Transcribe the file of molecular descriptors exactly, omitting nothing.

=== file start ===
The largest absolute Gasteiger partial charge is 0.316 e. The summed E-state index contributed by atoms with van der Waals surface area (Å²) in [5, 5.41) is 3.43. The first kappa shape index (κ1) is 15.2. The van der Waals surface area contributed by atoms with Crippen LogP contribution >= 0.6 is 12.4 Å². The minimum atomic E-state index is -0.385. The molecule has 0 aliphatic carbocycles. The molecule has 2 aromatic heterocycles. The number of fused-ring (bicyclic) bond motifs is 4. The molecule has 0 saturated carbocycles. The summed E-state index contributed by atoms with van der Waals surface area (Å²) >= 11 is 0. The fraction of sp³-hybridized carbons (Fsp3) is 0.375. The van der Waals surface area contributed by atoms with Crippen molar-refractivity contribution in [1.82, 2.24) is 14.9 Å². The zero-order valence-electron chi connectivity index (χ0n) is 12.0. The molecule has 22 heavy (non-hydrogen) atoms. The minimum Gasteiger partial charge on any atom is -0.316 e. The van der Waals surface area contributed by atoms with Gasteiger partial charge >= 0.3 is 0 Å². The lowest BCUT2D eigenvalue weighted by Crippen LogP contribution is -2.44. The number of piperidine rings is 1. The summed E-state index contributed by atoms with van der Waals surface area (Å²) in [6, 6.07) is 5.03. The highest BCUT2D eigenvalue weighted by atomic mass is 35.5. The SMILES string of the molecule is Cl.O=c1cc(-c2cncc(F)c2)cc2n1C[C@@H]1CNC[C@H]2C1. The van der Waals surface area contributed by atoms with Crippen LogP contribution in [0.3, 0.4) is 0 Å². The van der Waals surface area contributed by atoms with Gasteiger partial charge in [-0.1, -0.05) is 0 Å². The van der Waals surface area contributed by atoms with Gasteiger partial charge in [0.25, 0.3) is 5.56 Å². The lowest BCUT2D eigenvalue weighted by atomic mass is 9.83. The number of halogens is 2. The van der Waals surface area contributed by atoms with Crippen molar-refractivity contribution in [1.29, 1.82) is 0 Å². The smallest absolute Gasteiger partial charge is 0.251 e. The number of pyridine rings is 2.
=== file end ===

The largest absolute Gasteiger partial charge is 0.316 e. The summed E-state index contributed by atoms with van der Waals surface area (Å²) in [5, 5.41) is 3.43. The first kappa shape index (κ1) is 15.2. The van der Waals surface area contributed by atoms with Crippen LogP contribution >= 0.6 is 12.4 Å². The minimum atomic E-state index is -0.385. The molecule has 0 aliphatic carbocycles. The molecule has 2 aromatic heterocycles. The number of fused-ring (bicyclic) bond motifs is 4. The molecule has 0 saturated carbocycles. The summed E-state index contributed by atoms with van der Waals surface area (Å²) >= 11 is 0. The fraction of sp³-hybridized carbons (Fsp3) is 0.375. The van der Waals surface area contributed by atoms with Crippen molar-refractivity contribution in [1.82, 2.24) is 14.9 Å². The zero-order valence-electron chi connectivity index (χ0n) is 12.0. The molecule has 22 heavy (non-hydrogen) atoms. The minimum Gasteiger partial charge on any atom is -0.316 e. The van der Waals surface area contributed by atoms with Gasteiger partial charge >= 0.3 is 0 Å². The lowest BCUT2D eigenvalue weighted by Crippen LogP contribution is -2.44. The number of piperidine rings is 1. The summed E-state index contributed by atoms with van der Waals surface area (Å²) in [6, 6.07) is 5.03. The highest BCUT2D eigenvalue weighted by atomic mass is 35.5. The SMILES string of the molecule is Cl.O=c1cc(-c2cncc(F)c2)cc2n1C[C@@H]1CNC[C@H]2C1. The van der Waals surface area contributed by atoms with Crippen LogP contribution in [0.3, 0.4) is 0 Å². The van der Waals surface area contributed by atoms with Gasteiger partial charge in [-0.1, -0.05) is 0 Å². The van der Waals surface area contributed by atoms with Gasteiger partial charge in [0.25, 0.3) is 5.56 Å². The lowest BCUT2D eigenvalue weighted by atomic mass is 9.83. The number of halogens is 2. The van der Waals surface area contributed by atoms with Crippen molar-refractivity contribution in [1.29, 1.82) is 0 Å². The smallest absolute Gasteiger partial charge is 0.251 e. The number of pyridine rings is 2.